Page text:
Here’s the thing I really wish I’d thought of—or that someone had told me (or that I’d thought to ask): The rates you charge must take all these costs into account. Making, say, $20/hr. as an employee is a lot different than making $20/hr. as a freelancer. In other words, if you want to gross, say, $40K a year (a nice modest amount), then you need to figure out how much more you need to net before expenses to end up at that number once all your other costs are taken into account.
Task and time management
Here’s the other thing: When you’re your own business, not all of your time is spent working jobs. Accounting is part of your job. Advertising is part of your job. Honing and learning skills is part of your job. Things I can’t think of right now are also part of your job. If you’re working eight hours a day on jobs and then doing the administrative side before/after, just remember that means you’re working more than full-time.
Now, getting started, that may be a little necessary. But your goal should be a normal work week (approximately 40 hours). I tend to work for clients five or six hours a day and spend the rest of my time on various administrative tasks (even answering e-mail takes a while). So find a system that makes sense for you. I use Asana religiously to keep me on task and juggling my varying obligations effectively.
Join Some Groups
Professional development is a part of any career path. Freelancing is no different—unless you’re happy doing the same thing 20 years from now (and if you are, power to you).
So learn. LinkedIn is actually pretty decent for this if you find the right groups and like the online thing (so, so much of your job is online).
But it’s great if you can do these things in person. I’m a member of the Northwest Independent Editors Guild and have hung out with Whatcom Writers and Publishers. I also get out to the AWP and Chuckanut conferences when I can. Honestly, I’d like to do more. Freelancing can be kinda solitary, and it feels really good to talk shop with people and remind yourself that other people do what you do too. At the very least, make friends in the biz.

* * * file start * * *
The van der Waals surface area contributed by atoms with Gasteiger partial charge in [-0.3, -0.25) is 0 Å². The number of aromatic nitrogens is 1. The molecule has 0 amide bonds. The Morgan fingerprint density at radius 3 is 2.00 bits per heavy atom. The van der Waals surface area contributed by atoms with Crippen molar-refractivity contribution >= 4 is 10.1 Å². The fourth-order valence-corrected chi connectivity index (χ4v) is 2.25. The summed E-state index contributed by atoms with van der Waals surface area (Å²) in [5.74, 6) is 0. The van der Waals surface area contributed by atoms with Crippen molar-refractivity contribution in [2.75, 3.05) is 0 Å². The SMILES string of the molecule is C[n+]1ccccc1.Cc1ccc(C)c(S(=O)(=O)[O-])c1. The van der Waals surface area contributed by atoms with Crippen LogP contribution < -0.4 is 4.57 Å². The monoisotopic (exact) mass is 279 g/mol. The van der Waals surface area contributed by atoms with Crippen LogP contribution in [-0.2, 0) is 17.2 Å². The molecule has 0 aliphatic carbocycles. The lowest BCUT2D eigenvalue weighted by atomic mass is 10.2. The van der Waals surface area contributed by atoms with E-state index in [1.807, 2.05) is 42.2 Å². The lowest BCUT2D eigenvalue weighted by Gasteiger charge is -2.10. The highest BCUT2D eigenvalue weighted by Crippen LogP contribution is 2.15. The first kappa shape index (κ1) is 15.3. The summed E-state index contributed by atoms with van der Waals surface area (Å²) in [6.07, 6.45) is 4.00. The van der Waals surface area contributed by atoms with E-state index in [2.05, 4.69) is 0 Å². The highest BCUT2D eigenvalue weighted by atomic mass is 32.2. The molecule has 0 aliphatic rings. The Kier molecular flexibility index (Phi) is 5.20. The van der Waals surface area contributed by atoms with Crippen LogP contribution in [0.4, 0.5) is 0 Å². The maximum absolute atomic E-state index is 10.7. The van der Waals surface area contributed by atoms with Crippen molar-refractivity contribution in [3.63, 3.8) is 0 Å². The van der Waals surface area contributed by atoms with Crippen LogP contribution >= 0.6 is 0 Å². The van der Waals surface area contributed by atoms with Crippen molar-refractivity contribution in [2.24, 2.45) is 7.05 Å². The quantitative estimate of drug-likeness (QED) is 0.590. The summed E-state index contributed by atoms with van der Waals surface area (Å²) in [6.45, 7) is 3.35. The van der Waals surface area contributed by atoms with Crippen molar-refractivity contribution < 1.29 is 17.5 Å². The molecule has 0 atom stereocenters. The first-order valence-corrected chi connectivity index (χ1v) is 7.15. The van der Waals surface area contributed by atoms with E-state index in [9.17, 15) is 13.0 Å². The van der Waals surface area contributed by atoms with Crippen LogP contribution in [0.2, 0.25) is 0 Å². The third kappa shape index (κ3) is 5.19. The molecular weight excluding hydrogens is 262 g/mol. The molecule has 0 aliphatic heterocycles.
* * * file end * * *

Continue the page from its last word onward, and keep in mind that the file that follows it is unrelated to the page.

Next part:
When I first got into this world, I was going to be an editor. That was it. Nothing more, nothing less. I knew I could edit, and I liked doing it.
Since then, I’ve expanded into copywriting, ghostwriting, content management, and even a little voiceover. And now, I really like being able to switch around between all these skills. It keeps me fresh, it makes me a lot more employable, and most importantly, it has given me great insight and experience into the many aspects of content production (see “Think Long-Term”).
Here’s the thing I’ve found: If a client likes you and asks you to do something you’ve never done before, be honest. I’ve been asked to do new and surprising things several times, and every time, I’ve given the same answer: “I’ve never done that before, but I understand the principles, and I’m willing to give it a shot if you’re willing to bear with me.” They’ll almost always say yes. Again, if your client likes you, they’d rather take a risk with someone they trust than go out and take a risk with an unknown.
Take Care of Yourself
For the first year or so of my freelancing life, I basically forgot that I had a body. I was so focused on getting this business going that I ended up in the worse shape of my life—and full of anxiety to boot. Now, I’m not advocating that you go out and get into triathlete-level shape, but go for a walk from time to time. Break up your day. Get away from your desk. Working from home means you don’t even need to get up and commute. You don’t need to move much to do your job. This is nice, but it means that you have to go out of your way to even go for a walk.
I started exercising. But you know what else I did? I took an occasional, on-and-off job catering weddings and events at a golf club. I get to flex my cooking muscle, socialize, and, best part yet, enjoy nearly free golf at a beautiful course. The point is this: If you stay at home all the time, you get creepy and lose your social skills. I don’t know about you, but I don’t have enough social skills to lose.
Finally, have a plan for your freelancing career. I’ve talked to enough freelancers to know that there are a lot of different ways to go with this, but the bottom line is that every year you should be looking to move your business forward. This can mean a lot of things—more fulfilling work, better pay, bigger projects, whatever. Even if you think you’ll eventually leave freelancing for a more traditional job, you want to keep growing. It will make you more employable.
Myself? I want bigger projects. I want to work with production teams and make some really fun, wonderfully stupid stuff. This year, I’m laying down the groundwork to make that happen. So here’s hoping for the best.
Have any questions that I didn’t cover here? Have some experiences you’d like to share? Want to tell me how wrong I am about all this? Leave me a comment!